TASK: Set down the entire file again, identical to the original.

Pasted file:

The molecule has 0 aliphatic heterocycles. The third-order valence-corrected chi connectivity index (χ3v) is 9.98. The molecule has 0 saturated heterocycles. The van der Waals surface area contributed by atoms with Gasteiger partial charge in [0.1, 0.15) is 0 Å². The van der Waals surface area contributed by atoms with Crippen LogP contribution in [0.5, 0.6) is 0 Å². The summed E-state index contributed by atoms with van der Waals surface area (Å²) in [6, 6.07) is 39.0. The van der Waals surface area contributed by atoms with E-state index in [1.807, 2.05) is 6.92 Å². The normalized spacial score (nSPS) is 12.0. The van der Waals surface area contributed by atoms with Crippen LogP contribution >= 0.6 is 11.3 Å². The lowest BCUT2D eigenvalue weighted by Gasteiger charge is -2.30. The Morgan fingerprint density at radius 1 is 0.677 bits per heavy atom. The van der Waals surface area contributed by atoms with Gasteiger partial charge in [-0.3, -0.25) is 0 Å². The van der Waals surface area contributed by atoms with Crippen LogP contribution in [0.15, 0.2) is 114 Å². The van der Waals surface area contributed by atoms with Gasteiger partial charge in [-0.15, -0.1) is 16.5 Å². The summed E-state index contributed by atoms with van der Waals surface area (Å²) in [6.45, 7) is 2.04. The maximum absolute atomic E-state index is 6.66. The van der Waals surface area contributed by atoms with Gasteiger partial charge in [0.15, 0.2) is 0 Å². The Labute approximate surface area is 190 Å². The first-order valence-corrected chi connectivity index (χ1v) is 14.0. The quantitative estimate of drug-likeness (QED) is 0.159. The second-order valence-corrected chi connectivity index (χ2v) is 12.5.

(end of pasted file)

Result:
The molecule has 0 aliphatic heterocycles. The third-order valence-corrected chi connectivity index (χ3v) is 9.98. The molecule has 0 saturated heterocycles. The van der Waals surface area contributed by atoms with Gasteiger partial charge in [0.1, 0.15) is 0 Å². The van der Waals surface area contributed by atoms with Crippen LogP contribution in [0.5, 0.6) is 0 Å². The summed E-state index contributed by atoms with van der Waals surface area (Å²) in [6, 6.07) is 39.0. The van der Waals surface area contributed by atoms with E-state index in [1.807, 2.05) is 6.92 Å². The normalized spacial score (nSPS) is 12.0. The van der Waals surface area contributed by atoms with Crippen LogP contribution >= 0.6 is 11.3 Å². The lowest BCUT2D eigenvalue weighted by Gasteiger charge is -2.30. The Morgan fingerprint density at radius 1 is 0.677 bits per heavy atom. The van der Waals surface area contributed by atoms with Gasteiger partial charge in [-0.3, -0.25) is 0 Å². The van der Waals surface area contributed by atoms with Crippen LogP contribution in [0.15, 0.2) is 114 Å². The van der Waals surface area contributed by atoms with Gasteiger partial charge in [-0.15, -0.1) is 16.5 Å². The summed E-state index contributed by atoms with van der Waals surface area (Å²) in [6.45, 7) is 2.04. The maximum absolute atomic E-state index is 6.66. The van der Waals surface area contributed by atoms with Gasteiger partial charge in [0.15, 0.2) is 0 Å². The Labute approximate surface area is 190 Å². The first-order valence-corrected chi connectivity index (χ1v) is 14.0. The quantitative estimate of drug-likeness (QED) is 0.159. The second-order valence-corrected chi connectivity index (χ2v) is 12.5.